For the average residential customer, the generation charges make up less than 35% of your overall electricity bill. The remainder are transmission and distribution costs paid to PG&E for maintaining the grid. This 100-year old approach of creating residential bills with a heavy focus on payback on transmission and distribution costs may eventually evolve to incorporate different rate structures as a greater number of customers start relying on home control systems, batteries, and solar, argues Dan Seif in Greentechmedia.
What’s the future of all this “Smart Meter” data?
Greater utilization of granular data from Smart Meters can provide a new level of understanding on electricity consumption patterns, energy efficiency and grid planning.
For one, it can provide greater individual understanding of your home energy consumption by visualizing Smart Meter data on a smartphone app or your utility or CCA’s website. Efforts to allow customers to see their energy usage are preliminary, but underway: in response to the White House’s Green Button initiative in 2012, PG&E developed an energy portal showing customers their electricity and natural gas usage on hourly intervals.
But growing complexity leads to questions: many customers call 3CE asking for elaboration on their household energy consumption, including patterns of energy use throughout the day, the cost of electricity, and the value of any solar or electric vehicles. Our Energy Advisors draw from various data points visible in graphs such as the one below to assist customers, and a GridX team is developing a portal to display customer cost savings under various scenarios.
Thinking more long-term, many opportunities exist in the industry to further develop this information into more fine-tuned customer energy portals and smart-phone apps, and a growing number of studies explore the relationship between visualizing household energy data and reducing energy consumption to reduce your environmental impact.
Second, your electricity bill could become more of an “itemized receipt” and could help understand how much electricity the appliances in your house use. Energy geeks refer to this as “energy load disaggregation,” and it could help you make more informed decisions about whether to replace that old refrigerator with a newer, more energy efficient one whose purchasing cost would be offset over time by your electricity cost savings.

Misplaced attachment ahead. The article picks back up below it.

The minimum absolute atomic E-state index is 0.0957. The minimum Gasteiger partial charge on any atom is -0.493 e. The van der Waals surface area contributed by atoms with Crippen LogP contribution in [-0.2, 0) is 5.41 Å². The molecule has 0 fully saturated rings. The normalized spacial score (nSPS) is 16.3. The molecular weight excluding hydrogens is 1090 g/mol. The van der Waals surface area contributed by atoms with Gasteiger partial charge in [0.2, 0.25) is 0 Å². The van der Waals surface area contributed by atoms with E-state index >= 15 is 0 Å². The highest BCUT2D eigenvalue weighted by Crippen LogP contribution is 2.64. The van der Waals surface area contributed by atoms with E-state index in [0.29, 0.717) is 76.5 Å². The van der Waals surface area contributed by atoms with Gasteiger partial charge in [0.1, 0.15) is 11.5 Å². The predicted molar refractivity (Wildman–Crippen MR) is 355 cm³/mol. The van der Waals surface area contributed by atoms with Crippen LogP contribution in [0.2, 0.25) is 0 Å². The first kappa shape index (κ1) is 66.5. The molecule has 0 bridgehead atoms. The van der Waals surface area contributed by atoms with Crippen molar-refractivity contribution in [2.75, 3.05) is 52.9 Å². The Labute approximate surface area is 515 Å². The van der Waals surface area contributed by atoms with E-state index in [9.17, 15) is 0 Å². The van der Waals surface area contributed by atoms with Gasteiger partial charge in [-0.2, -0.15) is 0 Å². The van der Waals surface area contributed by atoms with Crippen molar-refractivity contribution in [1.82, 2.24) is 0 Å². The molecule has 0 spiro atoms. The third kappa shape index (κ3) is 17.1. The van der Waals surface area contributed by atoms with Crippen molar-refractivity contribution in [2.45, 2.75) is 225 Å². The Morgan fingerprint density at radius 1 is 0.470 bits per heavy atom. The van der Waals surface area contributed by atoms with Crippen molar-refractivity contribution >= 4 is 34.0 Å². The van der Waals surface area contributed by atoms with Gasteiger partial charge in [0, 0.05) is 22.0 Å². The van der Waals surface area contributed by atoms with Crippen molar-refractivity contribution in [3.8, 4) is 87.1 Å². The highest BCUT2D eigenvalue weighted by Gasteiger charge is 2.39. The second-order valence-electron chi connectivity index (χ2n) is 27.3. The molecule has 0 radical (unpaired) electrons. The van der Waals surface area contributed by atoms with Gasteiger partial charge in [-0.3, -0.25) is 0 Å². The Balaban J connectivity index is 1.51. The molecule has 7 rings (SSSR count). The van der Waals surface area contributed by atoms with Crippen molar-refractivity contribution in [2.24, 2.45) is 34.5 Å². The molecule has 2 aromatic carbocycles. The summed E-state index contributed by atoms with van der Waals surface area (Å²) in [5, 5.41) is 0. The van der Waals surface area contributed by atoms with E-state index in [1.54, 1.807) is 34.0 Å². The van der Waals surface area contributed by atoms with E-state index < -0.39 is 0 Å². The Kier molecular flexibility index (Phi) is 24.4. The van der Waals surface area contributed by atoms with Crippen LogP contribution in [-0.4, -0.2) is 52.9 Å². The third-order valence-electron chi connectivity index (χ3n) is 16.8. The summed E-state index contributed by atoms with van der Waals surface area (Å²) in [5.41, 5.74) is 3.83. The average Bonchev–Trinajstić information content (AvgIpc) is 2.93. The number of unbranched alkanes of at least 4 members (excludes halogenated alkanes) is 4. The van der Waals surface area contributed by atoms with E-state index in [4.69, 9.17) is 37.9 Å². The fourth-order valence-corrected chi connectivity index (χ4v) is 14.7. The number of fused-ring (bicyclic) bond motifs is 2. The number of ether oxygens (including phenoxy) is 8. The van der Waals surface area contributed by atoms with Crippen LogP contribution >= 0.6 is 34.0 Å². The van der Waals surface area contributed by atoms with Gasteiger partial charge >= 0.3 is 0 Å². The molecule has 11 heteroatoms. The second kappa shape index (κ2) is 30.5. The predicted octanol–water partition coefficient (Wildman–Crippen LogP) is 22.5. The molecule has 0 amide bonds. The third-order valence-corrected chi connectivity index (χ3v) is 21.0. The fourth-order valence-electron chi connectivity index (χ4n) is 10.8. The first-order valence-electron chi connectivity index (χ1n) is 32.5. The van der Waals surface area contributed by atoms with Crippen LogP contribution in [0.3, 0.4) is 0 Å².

Yet, this may lead to a sustainability consideration, or life cycle assessment also: does the environmental impact that includes the extraction of raw materials, assemblage, and production of a new refrigerator and the waste of the old one outweigh keeping the less energy efficient appliance you have right now?
Thirdly, greater utilization of granular data could help develop demand response programs, where you could even be paid (say $50-$100) by PG&E, a CCA or a third party to shut off your electricity for a few hours in the middle of the day. Why? To balance the grid: if a large number of customers shut off their power for a few hours in the middle of the day, this will drop electricity demand and may balance the grid at a time of low (anticipated) supply. The approach holds potential as a higher tech solution to rotating outages where the utility shuts off its customers’ power as happened during the heat waves and drop in electricity supply in August.
Stay tuned… for a system that has been largely unchanged for a consumer like me and you, things could change rapidly in the not too distant future!
 This means that decisions on shutting off power for customers is beyond the scope of control of 3CE. The Utility Distribution Company (for us in Northern California this is PG&E) makes the decision on the Public Safety Power Shutoff and the California Independent System Operator calls on the utility for a rotating outage when foreseeing a grid imbalance.
 You even have the option of getting 100% of your electricity from solar and wind at an added 0.008cent per kilowatt hour of electricity (or an additional $3-$7 a month for the average residential customer consuming between 300-500 kWh of electricity) .